Vocal Trumpeters! – The New Amsterdam Gospel Group

Circling up for call & response improvisation is this ensemble's norm!

What is one rehearsal activity that helps your choir bond as a group?

We do a lot of call & response during improvisation. So in a circle, each member has a turn at creating a musical idea on the spot which the group has to copy. This is great for people who are scared of improvising, because if an idea doesn’t go as planned, the group has to repeat something in unison – so they naturally “correct” the idea. Also, without trying, members find that they keep developing each other’s ideas, so you’re constantly working as a team. Sometimes we do this with percussive sounds to practice rhythm, or “silly” sounds just to warm up. This is great for group bonding. 


Choir Name:  The New Amsterdam Gospel Group
Location:  Amsterdam
Style:  Gospel, jazz, soul
Number of singers:  12
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Any funny moments in rehearsal you can share?

Learning how to sound exactly like a trumpet and proceeding to improvise over jazz standards!

So, how do you make a trumpet sound?

The way we make a trumpet sound is inspired by the French singer Zaz. In her tune ‘je veux’ she demonstrates it. We teach the singers how to use ‘twang’ – a term used by Jo Estill of Estill Voice Training and then make a trumpet shape over their mouth with one hand. The hand will amplify the sound. Check the video to see how Zaz does it:

A favorite piece of repertoire & why  

“As”, by Stevie Wonder. This tune sings to combine all the genres we love – it has such groove and beautiful melodies, and the feeling when we sing it together is amazing. It brings us all together! We sing it every season without fail. 

Any emotional moments during a performance?  

Singing the “Amen” chorus from Richard Smallwood’s Total Praise – it’s the most epic ending ever- we brought down the house.

New Amsterdam Gospel Group singing ‘Total Praise’ (2019).

What about in rehearsal?

Whenever a member with very low confidence sings a solo!

What kinds of things does the choir/directors do to help low confidence singers tackle solos?

Our school is called Singing Circle because our ethos is that we believe participation in music and singing should not be competitive and that singers should support each other. So in rehearsals we discourage competitive attitudes and showing off, and try to create a safe environment for people to make mistakes and learn.

For improvising, tips we always give are:

  • Use space!
  • Try and tell a story 
  • Copy ideas that you’ve heard elsewhere- nothing is really new!

For singing regular solos:

  • Don’t over complicate it/keep the original melody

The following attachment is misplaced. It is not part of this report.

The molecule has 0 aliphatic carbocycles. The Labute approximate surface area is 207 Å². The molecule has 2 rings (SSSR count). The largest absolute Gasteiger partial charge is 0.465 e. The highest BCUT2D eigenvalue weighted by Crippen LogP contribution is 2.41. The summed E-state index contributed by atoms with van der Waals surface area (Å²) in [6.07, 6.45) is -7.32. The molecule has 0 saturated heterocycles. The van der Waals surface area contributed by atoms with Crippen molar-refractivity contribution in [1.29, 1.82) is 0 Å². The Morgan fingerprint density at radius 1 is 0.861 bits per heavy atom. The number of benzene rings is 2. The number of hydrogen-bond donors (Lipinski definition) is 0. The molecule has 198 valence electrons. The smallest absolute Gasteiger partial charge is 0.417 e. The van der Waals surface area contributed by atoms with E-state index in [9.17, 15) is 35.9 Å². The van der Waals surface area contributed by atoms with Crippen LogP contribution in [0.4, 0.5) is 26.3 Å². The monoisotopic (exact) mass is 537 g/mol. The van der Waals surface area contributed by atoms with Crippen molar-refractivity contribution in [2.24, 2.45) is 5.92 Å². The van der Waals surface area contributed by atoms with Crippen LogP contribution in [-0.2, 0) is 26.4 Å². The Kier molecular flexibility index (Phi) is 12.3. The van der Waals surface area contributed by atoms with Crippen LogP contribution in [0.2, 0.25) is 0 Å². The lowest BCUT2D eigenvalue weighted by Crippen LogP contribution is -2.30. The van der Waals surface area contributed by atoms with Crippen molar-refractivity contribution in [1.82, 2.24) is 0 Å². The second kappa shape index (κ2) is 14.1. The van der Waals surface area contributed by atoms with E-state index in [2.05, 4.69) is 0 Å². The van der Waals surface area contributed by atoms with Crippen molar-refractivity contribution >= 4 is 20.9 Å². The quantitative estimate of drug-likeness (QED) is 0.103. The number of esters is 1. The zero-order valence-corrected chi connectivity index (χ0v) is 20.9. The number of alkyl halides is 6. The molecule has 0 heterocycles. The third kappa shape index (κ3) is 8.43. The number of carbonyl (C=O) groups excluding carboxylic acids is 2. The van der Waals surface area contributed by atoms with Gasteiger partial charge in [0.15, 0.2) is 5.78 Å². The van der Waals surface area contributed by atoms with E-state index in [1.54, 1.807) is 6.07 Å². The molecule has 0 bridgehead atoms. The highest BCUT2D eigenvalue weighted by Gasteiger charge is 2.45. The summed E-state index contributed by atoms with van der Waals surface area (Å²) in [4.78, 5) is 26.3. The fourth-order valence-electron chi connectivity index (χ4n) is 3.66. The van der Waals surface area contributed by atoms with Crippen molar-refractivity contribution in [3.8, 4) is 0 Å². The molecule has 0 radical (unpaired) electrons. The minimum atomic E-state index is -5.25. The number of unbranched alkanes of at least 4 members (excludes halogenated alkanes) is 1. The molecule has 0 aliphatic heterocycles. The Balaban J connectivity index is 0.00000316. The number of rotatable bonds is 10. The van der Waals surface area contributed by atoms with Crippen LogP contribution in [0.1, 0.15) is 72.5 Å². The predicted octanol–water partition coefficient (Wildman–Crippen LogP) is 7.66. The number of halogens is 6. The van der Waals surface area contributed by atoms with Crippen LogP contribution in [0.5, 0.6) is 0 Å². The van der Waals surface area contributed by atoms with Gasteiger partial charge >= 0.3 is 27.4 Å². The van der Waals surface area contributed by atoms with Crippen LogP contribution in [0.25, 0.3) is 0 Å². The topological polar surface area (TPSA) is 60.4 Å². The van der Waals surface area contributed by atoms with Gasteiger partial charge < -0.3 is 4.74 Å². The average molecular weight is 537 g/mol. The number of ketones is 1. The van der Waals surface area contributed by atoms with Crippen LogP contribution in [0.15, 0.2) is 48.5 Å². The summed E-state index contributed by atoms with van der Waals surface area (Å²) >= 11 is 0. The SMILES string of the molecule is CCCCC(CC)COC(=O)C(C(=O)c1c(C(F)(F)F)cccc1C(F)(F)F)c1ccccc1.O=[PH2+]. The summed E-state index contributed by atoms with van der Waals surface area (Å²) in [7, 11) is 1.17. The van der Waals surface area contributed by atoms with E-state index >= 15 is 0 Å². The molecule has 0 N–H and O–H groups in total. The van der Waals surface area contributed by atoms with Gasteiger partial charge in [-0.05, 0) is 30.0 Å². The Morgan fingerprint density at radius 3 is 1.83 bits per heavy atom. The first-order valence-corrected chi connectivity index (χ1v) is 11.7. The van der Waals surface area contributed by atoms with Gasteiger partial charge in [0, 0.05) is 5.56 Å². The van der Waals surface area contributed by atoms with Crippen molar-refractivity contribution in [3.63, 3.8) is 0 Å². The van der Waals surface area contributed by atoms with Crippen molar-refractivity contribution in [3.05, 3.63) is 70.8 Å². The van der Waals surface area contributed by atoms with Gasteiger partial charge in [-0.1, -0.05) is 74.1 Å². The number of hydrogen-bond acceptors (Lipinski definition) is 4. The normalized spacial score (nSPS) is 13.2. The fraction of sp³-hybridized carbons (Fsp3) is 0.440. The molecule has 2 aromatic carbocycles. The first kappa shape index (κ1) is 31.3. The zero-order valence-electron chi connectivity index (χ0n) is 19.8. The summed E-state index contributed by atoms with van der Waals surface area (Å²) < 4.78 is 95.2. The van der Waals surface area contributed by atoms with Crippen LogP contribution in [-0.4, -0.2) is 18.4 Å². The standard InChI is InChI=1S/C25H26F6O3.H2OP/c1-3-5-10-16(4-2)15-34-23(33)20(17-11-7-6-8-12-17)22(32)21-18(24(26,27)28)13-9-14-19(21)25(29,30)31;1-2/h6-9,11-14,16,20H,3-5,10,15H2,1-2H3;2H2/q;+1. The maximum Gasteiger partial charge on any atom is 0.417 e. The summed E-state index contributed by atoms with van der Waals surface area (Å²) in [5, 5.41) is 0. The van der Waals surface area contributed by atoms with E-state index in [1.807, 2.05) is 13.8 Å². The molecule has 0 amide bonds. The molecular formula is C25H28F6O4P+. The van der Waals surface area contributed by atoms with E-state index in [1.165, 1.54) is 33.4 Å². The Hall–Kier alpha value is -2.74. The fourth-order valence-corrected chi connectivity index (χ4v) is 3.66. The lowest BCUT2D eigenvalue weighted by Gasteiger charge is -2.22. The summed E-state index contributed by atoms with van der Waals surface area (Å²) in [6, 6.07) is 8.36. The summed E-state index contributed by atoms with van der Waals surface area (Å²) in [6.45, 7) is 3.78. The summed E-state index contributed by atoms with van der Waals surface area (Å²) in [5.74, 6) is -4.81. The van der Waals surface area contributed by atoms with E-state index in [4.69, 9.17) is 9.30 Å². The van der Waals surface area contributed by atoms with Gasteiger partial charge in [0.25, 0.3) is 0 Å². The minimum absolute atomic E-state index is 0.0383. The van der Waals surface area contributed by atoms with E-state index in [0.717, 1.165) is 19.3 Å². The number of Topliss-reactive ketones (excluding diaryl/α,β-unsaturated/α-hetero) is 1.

• Be prepared – know exactly which notes you will sing
  • Use nerves to your advantage. When we’re nervous, we our sense of timing and pitch can change. Find a way to be relaxed on stage, and channel the nerves effectively.

A turning point in the life of your choir?  

When we grew from 5 members in our first season to 12 in our second. The energy, dedication and sound improved immensely!

A juicy fact you love to tell your choir members 

That Michael Jackson supposedly cried after every take of recording “She’s Out Of My Life”, because he was so in character during the singing. Point: be in character when you sing, but also – make the audience cry – not yourself!

A performance you will never forget!

When we put on our first concert of only our own repertoire, and invited friends and family to watch! It was January 2018 at Cafe De Pianist in Amsterdam – a cozy, music-minded local bar, and thankfully, we were well received!

How long had the group been rehearsing beforehand? 

For about three months! 12 rehearsals total, 1 hour 30 minutes each.

Any tips for a choir looking to put on their first concert?

Finding the right venue is very important. It’s important to find a venue that attracts the right kind of audience for your choir’s music. 

Do all of the members have a background in Gospel music? If not, how do you introduce them to it?

All of our members have a passion for gospel music but many had never sung gospel songs in a choir before. We introduce harmonic and lyrical concepts from gospel repertoire as we go along. During the audition process we selected the singers who felt comfortable singing groove-based music and who wanted to improvise. 

What is your audition process? 

We ask members to send an mp3 of themselves singing. When we really like what we hear, we invite them to an audition, where we ask them to perform a song but we also teach them something and discuss the ethos of the choir. 

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